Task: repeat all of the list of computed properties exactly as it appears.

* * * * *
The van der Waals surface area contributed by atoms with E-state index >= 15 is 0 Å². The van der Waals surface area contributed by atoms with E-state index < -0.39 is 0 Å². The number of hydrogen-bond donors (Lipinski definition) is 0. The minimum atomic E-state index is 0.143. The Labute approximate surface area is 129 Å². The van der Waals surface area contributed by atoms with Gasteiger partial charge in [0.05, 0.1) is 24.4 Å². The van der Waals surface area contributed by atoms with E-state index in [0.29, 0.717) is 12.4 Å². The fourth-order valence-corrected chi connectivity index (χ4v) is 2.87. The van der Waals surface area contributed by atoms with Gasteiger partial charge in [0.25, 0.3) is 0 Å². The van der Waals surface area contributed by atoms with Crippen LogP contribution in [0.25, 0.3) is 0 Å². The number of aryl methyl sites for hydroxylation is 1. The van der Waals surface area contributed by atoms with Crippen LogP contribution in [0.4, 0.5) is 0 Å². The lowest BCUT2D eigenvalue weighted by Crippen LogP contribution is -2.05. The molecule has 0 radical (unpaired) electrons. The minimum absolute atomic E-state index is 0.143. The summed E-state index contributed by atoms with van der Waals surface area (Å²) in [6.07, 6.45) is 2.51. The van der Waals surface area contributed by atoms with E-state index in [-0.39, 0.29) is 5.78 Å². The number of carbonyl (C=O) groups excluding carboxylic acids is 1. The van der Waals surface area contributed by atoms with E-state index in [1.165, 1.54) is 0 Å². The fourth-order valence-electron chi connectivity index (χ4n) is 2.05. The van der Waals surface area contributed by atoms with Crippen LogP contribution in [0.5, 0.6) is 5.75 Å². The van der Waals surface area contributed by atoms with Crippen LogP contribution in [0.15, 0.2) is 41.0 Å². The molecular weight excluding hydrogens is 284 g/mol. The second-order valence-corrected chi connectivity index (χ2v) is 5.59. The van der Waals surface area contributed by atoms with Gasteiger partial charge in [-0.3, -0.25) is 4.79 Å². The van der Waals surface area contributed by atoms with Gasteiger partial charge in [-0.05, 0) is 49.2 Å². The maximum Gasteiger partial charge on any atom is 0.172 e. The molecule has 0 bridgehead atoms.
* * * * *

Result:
The van der Waals surface area contributed by atoms with E-state index >= 15 is 0 Å². The van der Waals surface area contributed by atoms with E-state index < -0.39 is 0 Å². The number of hydrogen-bond donors (Lipinski definition) is 0. The minimum atomic E-state index is 0.143. The Labute approximate surface area is 129 Å². The van der Waals surface area contributed by atoms with Gasteiger partial charge in [0.05, 0.1) is 24.4 Å². The van der Waals surface area contributed by atoms with E-state index in [0.29, 0.717) is 12.4 Å². The fourth-order valence-corrected chi connectivity index (χ4v) is 2.87. The van der Waals surface area contributed by atoms with Gasteiger partial charge in [0.25, 0.3) is 0 Å². The van der Waals surface area contributed by atoms with Crippen LogP contribution in [0.25, 0.3) is 0 Å². The number of aryl methyl sites for hydroxylation is 1. The van der Waals surface area contributed by atoms with Crippen LogP contribution in [0.4, 0.5) is 0 Å². The lowest BCUT2D eigenvalue weighted by Crippen LogP contribution is -2.05. The molecule has 0 radical (unpaired) electrons. The minimum absolute atomic E-state index is 0.143. The summed E-state index contributed by atoms with van der Waals surface area (Å²) in [6.07, 6.45) is 2.51. The van der Waals surface area contributed by atoms with E-state index in [-0.39, 0.29) is 5.78 Å². The number of carbonyl (C=O) groups excluding carboxylic acids is 1. The van der Waals surface area contributed by atoms with E-state index in [1.165, 1.54) is 0 Å². The fourth-order valence-electron chi connectivity index (χ4n) is 2.05. The van der Waals surface area contributed by atoms with Crippen LogP contribution in [0.5, 0.6) is 5.75 Å². The van der Waals surface area contributed by atoms with Crippen LogP contribution in [0.15, 0.2) is 41.0 Å². The molecular weight excluding hydrogens is 284 g/mol. The second-order valence-corrected chi connectivity index (χ2v) is 5.59. The van der Waals surface area contributed by atoms with Gasteiger partial charge in [-0.3, -0.25) is 4.79 Å². The van der Waals surface area contributed by atoms with Gasteiger partial charge in [-0.05, 0) is 49.2 Å². The maximum Gasteiger partial charge on any atom is 0.172 e. The molecule has 0 bridgehead atoms.